To build an entrepreneurial ecosystem, you have to develop a culture of trust and collaboration that allows people to interact successfully.
That’s the purpose behind CentreWorks, which was established by Centre College in 2020. The program seeks to serve as a catalyst for building community, establishing resilience and stimulating economic growth in Danville, Kentucky, and seven surrounding counties.
We spoke with Dr. Anthony Margida and Andrea Margida, who are CentreWorks’ executive directors and a married couple, about the program.
What brought you to CentreWorks?
Andrea: Anthony and I are ecosystem architects. We were brought on by Centre College to take a look at Danville ecosystem and suggest what should be put in place based on what is already here. What’s working? Where are the gaps? We call what we do the human-centered approach to innovation. It begins with loads of one-on-one interviews and talking to the people who live here to better understand it.
Anthony: Andrea and I have spent our careers in innovation and entrepreneurship, for both profits and nonprofits. We formed a business to create environments for other organizations, like communities, colleges and corporations, which includes building accelerators, incubators and environments for innovation.
How does creating an entrepreneurial ecosystem differ in a town like Danville?
Andrea: We’ve done projects across the country, as well as globally. It is a mistake to think, ‘Hey, this worked in San Francisco, let’s plug it in to our city.’ You can’t operate like that. You have to find out what a place is all about and what its people are like. Then you help that area become the best version of itself. When we were brought on board by Center College, we looked at it as an opportunity to pull together not just a college and a town, but also a college and a county, and six surrounding counties.
What did you learn from the people in the town?
Andrea: A lot of people don’t even consider themselves entrepreneurs here. So we have to engage with them earlier. We bring people through our programs, and they start to realize, Oh my gosh, I can do this. I can build something. We intentionally pull the college into the broader community, so we’re building relationships while people work side by side.
Anthony: We meet entrepreneurs very early in their journeys, even before the idea development. Our programs are designed to instill the entrepreneurial mindset and put it into experiential practice through programs that cover the journey from ideation to collaboration to launch.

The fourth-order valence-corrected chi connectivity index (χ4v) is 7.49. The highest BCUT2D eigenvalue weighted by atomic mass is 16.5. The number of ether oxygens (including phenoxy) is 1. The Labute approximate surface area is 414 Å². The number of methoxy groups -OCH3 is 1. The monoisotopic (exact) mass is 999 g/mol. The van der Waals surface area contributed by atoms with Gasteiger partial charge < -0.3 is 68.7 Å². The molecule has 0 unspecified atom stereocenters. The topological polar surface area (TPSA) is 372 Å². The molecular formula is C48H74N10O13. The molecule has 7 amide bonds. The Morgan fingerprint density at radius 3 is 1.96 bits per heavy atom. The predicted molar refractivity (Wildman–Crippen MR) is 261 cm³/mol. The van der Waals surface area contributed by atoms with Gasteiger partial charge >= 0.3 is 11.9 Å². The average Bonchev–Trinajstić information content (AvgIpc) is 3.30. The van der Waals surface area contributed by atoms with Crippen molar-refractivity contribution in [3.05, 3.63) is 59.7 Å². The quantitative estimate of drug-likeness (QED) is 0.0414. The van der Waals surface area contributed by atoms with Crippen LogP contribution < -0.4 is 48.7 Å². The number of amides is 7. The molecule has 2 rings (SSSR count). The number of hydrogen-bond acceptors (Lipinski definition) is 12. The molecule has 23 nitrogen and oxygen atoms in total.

How do you teach an entrepreneurial mindset?
Anthony: We help people learn the disposition of being an entrepreneur, which includes characteristics like empathy, gaining comfort with ambiguity, grit, perseverance and curiosity — all of those things. The second part of that is our innovation process.
What does that entail exactly?
Anthony: We teach a human-centered approach to innovation. It’s a form of design thinking that involves pulling in the human perspective to all aspects of the problem-solving process.
Andrea: Our entrepreneurs go out and have lots of conversations — we call them empathy interviews — to gain insights from the people they want to serve. From that, they identify a problem. They brainstorm solutions. They put together a conceptual prototype. They go back to the people they want to serve and gather more input and feedback. Then they optimize and evolve into a value proposition that’s ultimately going to be the platform for their new business, whether it’s a product or a service or a hybrid of that.
We also dial into some foundational learning based upon legal aspects, cashflow aspects, digital marketing, etc. So when they graduate, they’re prepared to take that next step and get about the business.
Anthony: We’ve seen what goes on in San Francisco and Boston and Cleveland and Cincinnati. We wanted to take on the Danville challenge. It seemed like the perfect opportunity to demonstrate our best practices. It’s exciting to see it take hold.
Andrea: You know even midsize major cities all started somewhere. You have to see what’s happening in your own backyard and embrace that.